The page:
Factors influencing the attractiveness of a Technical and Vocational Education and Training Institution
A case study of a Technical Institute in Kenya
The Kenya development plans have, over the years, consistently stated the one major educational objective as that of producing properly and effectively trained, disciplined and patriotic youth who can in turn make a positive contribution to the development of the nation. Over the past three decades, Technical and Vocational Education and Training (TVET) in Kenya has experienced both structural and curricular changes that have in turn impacted on its graduates.
Technical and vocational education is fundamental to the world of work. For most people, work is the desired outcome of their education and it is through their work that people achieve self-fulfillment. Lasonen and Burge (1991) note that one of the major issues relating to the world of work where TVET has played a major role in providing solutions is the question of what changes should be made to school curricula at all levels so that young people are more work-oriented and have the basic skills needed for productive work. Omulando and Shiundu (1992) assert that there has been evidence of negative attitudes towards technical and vocational education by a large section of the Kenyan community. It has been claimed that the negative attitude was bred and crystallized with the advent of colonial rule in Africa and the discriminative approach of colonial administration to the education of the African in relation to that of children of the white colonialists. These actions could have influenced negatively the smooth incorporation of technical and vocational programmes into the regular school system of education.
However, it has been argued that, because of certain economic realities, attitudes seem to be increasingly changing in a positive direction with regard to the acceptance of the need for technical and vocational education in school systems, especially at secondary level. Charner (1996) has observed that, over recent years and especially in developing countries, learners have begun to show more interest in technology. As a result, countries have infused this essential component of technology into their school curricula as technical and vocational education. More recently, in the year 2007, Kenya re-introduced technical subjects in secondary schools as examinable subjects, five years after they were dropped. The subjects had been taken out in 2003 soon after the Ministry of Education launched a revised syllabus for primary and secondary schools. In an article published in the Daily Nation on 4 July 2007 the Education Permanent Secretary said the ministry had re-thought its decision to scrap the subjects.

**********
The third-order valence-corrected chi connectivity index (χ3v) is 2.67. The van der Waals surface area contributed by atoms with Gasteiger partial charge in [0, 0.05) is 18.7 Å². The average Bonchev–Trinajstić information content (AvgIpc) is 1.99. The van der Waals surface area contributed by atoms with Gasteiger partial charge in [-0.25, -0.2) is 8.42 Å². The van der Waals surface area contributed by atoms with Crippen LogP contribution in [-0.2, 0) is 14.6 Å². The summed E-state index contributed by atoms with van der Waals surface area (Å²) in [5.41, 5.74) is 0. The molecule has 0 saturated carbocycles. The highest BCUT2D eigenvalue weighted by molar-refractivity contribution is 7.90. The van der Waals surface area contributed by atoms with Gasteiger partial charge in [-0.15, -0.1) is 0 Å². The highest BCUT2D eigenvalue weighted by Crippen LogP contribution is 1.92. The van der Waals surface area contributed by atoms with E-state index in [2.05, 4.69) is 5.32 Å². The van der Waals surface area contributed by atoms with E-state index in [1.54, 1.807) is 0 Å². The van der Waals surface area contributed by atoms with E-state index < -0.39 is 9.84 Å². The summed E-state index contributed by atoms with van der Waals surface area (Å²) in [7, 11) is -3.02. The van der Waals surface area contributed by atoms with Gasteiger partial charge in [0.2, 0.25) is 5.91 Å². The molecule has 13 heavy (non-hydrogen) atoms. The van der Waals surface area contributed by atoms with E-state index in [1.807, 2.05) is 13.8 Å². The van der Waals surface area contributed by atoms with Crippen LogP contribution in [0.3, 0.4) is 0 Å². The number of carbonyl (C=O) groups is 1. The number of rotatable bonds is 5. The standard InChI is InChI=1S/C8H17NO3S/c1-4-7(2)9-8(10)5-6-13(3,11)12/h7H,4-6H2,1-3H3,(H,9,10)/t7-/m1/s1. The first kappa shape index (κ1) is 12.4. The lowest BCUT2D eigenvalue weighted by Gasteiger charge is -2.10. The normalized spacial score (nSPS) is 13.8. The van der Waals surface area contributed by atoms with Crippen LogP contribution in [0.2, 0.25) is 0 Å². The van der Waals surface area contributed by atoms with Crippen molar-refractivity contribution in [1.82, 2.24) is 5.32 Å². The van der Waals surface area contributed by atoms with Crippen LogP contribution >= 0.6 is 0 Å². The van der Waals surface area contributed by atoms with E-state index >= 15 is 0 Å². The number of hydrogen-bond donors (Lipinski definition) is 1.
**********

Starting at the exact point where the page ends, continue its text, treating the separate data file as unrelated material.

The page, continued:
It is clear that the role of TVET as an effective means of empowering society to engage in productive and sustainable livelihood cannot be overemphasized. The diversity in provision of TVET in many countries is associated with disparities in historical, political, educational, cultural and economic contexts. Thus TVET has not been spared changes caused by the political, economic and social forces. Variations abound in terms of structures, operating conditions and outcomes.
Some studies have indicated that enrolments in TVET institutions have been declining (Dahl 2003; Simiyu 2007). The declining enrolment may result in a shortage of technology education teachers if it is not checked. Technology education policy makers and implementers need to investigate ways to increase enrolments in their programmes or the profession may fail in the future.
Today, TVET institutions in Kenya comprise the informal sectors (Jua Kali), some secondary schools, Ministries, National Industrial Vocational Training Centres (NIVTCs), Youth Polytechnics, Technical Training Institutions, Institutes of Technology, National Polytechnics and Universities. The curricula vary according to the level of training. NIVTCs are government owned and are charged with training and in-servicing personnel working in government and industries in technical fields. Youth polytechnics (formerly, village polytechnics) are responsible for training in artisan courses, popularly known as Government Trade Tests, for primary and secondary school leavers or drop outs. Technical training institutions and institutes of technology mainly train graduates of secondary school in craft and diploma courses. National polytechnics normally offer diploma courses. It is worth noting that diploma courses are prerequisite for most mature entry university admission criteria.